Potatoes have phosphoric acid and work well; they are the basis for commercial “potato clock” kits. Potato batteries with LED lighting have been proposed for use in poor countries or by off-grid populations. International research begun in 2010 showed that boiling potatoes for eight minutes improves their electrical output, as does placing slices of potatoes between multiple copper and zinc plates. Boiled and chopped plantain pith (stem) is also suitable, according to Sri Lankan researchers.
Instead of fruit, liquids in various containers can be used. Household vinegar (acetic acid) works well. Sauerkraut (lactic acid) was featured in one episode of the US television program Head Rush (an offshoot of the MythBusters program). The sauerkraut had been canned, and became the electrolyte while the can itself was one of the electrodes.
Zinc and copper electrodes are reasonably safe and easy to obtain. Other metals such as lead, iron, magnesium, etc., can be studied as well; they yield different voltages than the zinc/copper pair. In particular, magnesium/copper electrodes can generate voltages as large as 1.6 V in lemon cells. This voltage is larger than obtainable using zinc/copper cells. It is comparable to that of standard household batteries (1.5 V), which is useful in powering devices with a single cell instead of using cells in series.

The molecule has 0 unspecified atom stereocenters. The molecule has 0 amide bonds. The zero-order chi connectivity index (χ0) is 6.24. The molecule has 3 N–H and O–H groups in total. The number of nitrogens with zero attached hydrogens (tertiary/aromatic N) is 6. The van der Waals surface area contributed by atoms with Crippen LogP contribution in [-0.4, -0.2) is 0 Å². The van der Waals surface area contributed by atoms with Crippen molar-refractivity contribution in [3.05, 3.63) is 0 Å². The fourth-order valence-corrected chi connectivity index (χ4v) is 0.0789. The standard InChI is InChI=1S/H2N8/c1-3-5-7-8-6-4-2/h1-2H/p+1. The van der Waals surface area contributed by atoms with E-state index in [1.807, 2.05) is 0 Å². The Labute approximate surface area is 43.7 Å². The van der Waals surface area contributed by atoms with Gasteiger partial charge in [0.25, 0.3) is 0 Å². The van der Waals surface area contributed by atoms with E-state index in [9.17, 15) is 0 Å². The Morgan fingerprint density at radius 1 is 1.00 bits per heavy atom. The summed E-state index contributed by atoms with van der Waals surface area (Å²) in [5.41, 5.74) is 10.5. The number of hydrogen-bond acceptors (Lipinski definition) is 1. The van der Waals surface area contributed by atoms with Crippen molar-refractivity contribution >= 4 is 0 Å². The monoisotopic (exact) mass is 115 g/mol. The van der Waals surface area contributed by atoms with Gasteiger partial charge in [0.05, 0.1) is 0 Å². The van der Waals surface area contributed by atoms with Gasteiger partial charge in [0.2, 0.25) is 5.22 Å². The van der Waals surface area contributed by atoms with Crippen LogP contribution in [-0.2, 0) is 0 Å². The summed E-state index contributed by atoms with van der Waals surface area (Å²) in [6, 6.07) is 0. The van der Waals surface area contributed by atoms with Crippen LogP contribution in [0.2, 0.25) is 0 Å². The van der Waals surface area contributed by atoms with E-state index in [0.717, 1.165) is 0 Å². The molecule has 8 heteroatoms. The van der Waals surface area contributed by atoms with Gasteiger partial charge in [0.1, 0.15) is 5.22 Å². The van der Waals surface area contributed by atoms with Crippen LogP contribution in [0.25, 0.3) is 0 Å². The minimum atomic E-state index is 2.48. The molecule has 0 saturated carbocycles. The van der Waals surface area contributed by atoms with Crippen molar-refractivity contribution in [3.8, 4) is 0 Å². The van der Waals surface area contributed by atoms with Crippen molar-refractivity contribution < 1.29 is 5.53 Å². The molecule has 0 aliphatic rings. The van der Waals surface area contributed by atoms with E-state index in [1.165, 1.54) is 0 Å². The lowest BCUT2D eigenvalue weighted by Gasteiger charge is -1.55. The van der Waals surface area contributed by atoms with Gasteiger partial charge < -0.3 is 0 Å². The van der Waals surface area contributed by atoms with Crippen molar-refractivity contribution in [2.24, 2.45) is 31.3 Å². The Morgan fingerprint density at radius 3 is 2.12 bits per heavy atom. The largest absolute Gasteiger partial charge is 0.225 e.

For the youngest pupils, about ages 5-9, the educational goal is utilitarian: batteries are devices that can power other devices, as long as they are connected by a conductive material. Batteries are components in electrical circuits; hooking a single wire between a battery and a light bulb will not power the bulb.
For children in the age range 10−13, batteries are used to illustrate the connection between chemistry and electricity as well as to deepen the circuit concept for electricity. The fact that different chemical elements such as copper and zinc are used can be placed in the larger context that the elements do not disappear or break down when they undergo chemical reactions.
For older pupils and for college students, batteries serve to illustrate the principles of oxidation-reduction reactions. Students can discover that two identical electrodes yield no voltage and that different pairs of metals (beyond copper and zinc) yield different voltages. The voltages and currents from series and parallel combinations of the batteries can be examined.
The current that is output by the battery through a meter will depend on the size of the electrodes, how far the electrodes are inserted into the fruit, and how close to each other the electrodes are placed; the voltage is fairly independent of these details of the electrodes.